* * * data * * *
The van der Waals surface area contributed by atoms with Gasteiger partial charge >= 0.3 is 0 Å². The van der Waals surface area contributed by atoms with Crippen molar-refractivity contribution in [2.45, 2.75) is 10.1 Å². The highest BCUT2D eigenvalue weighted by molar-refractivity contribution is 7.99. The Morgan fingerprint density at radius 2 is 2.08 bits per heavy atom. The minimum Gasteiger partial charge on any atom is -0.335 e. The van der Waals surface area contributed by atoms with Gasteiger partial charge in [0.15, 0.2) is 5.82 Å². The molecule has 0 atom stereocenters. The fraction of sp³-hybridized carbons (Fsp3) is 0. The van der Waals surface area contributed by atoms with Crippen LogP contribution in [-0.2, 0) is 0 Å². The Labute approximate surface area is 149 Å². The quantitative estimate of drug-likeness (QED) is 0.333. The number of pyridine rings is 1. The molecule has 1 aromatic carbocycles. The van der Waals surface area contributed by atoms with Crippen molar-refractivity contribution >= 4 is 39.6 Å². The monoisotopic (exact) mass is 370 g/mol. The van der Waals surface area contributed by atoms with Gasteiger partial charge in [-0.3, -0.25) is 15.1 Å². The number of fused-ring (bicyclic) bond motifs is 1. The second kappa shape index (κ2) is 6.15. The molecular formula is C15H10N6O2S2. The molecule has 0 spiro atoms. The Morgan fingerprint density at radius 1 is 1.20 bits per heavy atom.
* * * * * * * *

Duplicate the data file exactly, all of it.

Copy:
The van der Waals surface area contributed by atoms with Gasteiger partial charge >= 0.3 is 0 Å². The van der Waals surface area contributed by atoms with Crippen molar-refractivity contribution in [2.45, 2.75) is 10.1 Å². The highest BCUT2D eigenvalue weighted by molar-refractivity contribution is 7.99. The Morgan fingerprint density at radius 2 is 2.08 bits per heavy atom. The minimum Gasteiger partial charge on any atom is -0.335 e. The van der Waals surface area contributed by atoms with Gasteiger partial charge in [0.15, 0.2) is 5.82 Å². The molecule has 0 atom stereocenters. The fraction of sp³-hybridized carbons (Fsp3) is 0. The van der Waals surface area contributed by atoms with Crippen LogP contribution in [-0.2, 0) is 0 Å². The Labute approximate surface area is 149 Å². The quantitative estimate of drug-likeness (QED) is 0.333. The number of pyridine rings is 1. The molecule has 1 aromatic carbocycles. The van der Waals surface area contributed by atoms with Crippen molar-refractivity contribution >= 4 is 39.6 Å². The monoisotopic (exact) mass is 370 g/mol. The van der Waals surface area contributed by atoms with Gasteiger partial charge in [-0.3, -0.25) is 15.1 Å². The number of fused-ring (bicyclic) bond motifs is 1. The second kappa shape index (κ2) is 6.15. The molecular formula is C15H10N6O2S2. The molecule has 0 spiro atoms. The Morgan fingerprint density at radius 1 is 1.20 bits per heavy atom.